VISTA is a wide-field survey telescope with a 1.6° field of view, sampled with a camera containing a 4 x 4 array of 2K x 2K pixel infrared detectors. The detectors are spaced so an image of the sky can be constructed without gaps by combining 6 overlapping observations, each part of the sky being covered at least twice, except at the tile edges. Unlike a typical ESO-VLT instrument, the camera also has a set of on-board wavefront sensors. The camera has a filter wheel, a collection of pressure and temperature sensors, and a thermal control system for the detectors and the cryostat window, but the most challenging aspect of the camera design is the need to maintain a sustained data rate of 26.8 Mb/second from the infrared detectors. The camera software needs to meet the requirements for VISTA, to fit into the ESO-VLT software architecture, and to interface with an upgraded IRACE system being developed by ESO-VLT. This paper describes the design for the VISTA camera software and discusses the software development process. It describes the solutions we have adopted to achieve the desired data rate, maximise survey speed, meet ESO-VLT standards, interface to the IRACE software and interface the on-board wavefront sensors to the VISTA telescope software.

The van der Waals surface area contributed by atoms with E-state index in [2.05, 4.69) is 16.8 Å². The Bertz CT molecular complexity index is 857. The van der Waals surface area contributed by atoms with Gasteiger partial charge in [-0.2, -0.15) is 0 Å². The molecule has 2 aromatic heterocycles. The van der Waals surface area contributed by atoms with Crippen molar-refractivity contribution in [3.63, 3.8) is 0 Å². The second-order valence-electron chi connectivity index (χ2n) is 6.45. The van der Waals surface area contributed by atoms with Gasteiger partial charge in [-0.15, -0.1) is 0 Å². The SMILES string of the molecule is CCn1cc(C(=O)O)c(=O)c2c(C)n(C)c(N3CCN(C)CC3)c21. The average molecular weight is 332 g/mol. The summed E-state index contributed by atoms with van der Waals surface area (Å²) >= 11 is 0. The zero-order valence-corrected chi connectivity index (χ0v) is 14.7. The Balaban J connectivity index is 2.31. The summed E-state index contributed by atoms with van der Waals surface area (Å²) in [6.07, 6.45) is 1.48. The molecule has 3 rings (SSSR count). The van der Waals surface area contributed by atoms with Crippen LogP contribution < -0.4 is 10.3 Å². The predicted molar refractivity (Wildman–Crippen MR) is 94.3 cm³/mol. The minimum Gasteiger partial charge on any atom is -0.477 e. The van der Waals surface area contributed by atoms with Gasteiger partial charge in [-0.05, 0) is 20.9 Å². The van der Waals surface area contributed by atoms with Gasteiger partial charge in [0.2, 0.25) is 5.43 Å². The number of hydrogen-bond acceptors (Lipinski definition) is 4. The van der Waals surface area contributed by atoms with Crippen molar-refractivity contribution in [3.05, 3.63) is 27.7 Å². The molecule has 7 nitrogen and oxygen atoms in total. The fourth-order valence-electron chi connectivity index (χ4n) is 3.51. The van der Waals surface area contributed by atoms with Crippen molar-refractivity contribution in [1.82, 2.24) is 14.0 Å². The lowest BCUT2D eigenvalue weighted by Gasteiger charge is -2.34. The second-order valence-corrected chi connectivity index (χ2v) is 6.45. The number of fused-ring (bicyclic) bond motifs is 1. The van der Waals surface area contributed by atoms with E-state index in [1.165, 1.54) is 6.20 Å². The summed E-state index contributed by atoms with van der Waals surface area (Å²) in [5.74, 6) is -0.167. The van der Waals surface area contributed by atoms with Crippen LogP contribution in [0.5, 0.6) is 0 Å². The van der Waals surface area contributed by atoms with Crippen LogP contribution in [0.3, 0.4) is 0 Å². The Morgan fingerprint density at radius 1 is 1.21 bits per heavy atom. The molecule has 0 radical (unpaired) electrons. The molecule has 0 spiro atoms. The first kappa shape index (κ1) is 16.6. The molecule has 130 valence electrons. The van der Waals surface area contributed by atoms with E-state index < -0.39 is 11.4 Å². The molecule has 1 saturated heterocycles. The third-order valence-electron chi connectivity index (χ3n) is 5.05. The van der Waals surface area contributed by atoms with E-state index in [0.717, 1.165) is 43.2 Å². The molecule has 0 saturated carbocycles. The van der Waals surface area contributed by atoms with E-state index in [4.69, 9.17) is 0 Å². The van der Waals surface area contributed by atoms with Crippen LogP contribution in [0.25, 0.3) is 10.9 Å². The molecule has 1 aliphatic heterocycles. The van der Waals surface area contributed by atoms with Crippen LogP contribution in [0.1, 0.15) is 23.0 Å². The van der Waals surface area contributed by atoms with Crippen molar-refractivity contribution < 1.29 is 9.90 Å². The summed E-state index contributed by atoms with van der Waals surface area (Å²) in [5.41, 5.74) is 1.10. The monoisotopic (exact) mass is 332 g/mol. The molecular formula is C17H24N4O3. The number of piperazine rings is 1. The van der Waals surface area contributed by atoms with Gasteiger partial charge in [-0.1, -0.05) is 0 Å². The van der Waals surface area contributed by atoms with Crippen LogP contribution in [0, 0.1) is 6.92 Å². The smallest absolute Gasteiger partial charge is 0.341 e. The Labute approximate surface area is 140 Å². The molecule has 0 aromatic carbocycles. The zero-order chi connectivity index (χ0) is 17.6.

The first of two Gemini Multi Object Spectrographs (GMOS) has recently begun operation at the Gemini-North 8m telescope. In this presentation we give an overview of the instrument and describe the overall performance of GMOS-North both in the laboratory during integration, and at the telescope during commissioning. We describe the development process which led to meeting the demanding reliability and performance requirements on flexure, throughput and image quality. We then show examples of GMOS data and performance on the telescope in its imaging, long-slit and MOS modes. We also briefly highlight novel features in GMOS that are described in more detail in separate presentations, particularly the flexure compensation system and the on-instrument wavefront sensor. Finally we give an update of the current status of GMOS on Gemini-North and future plans.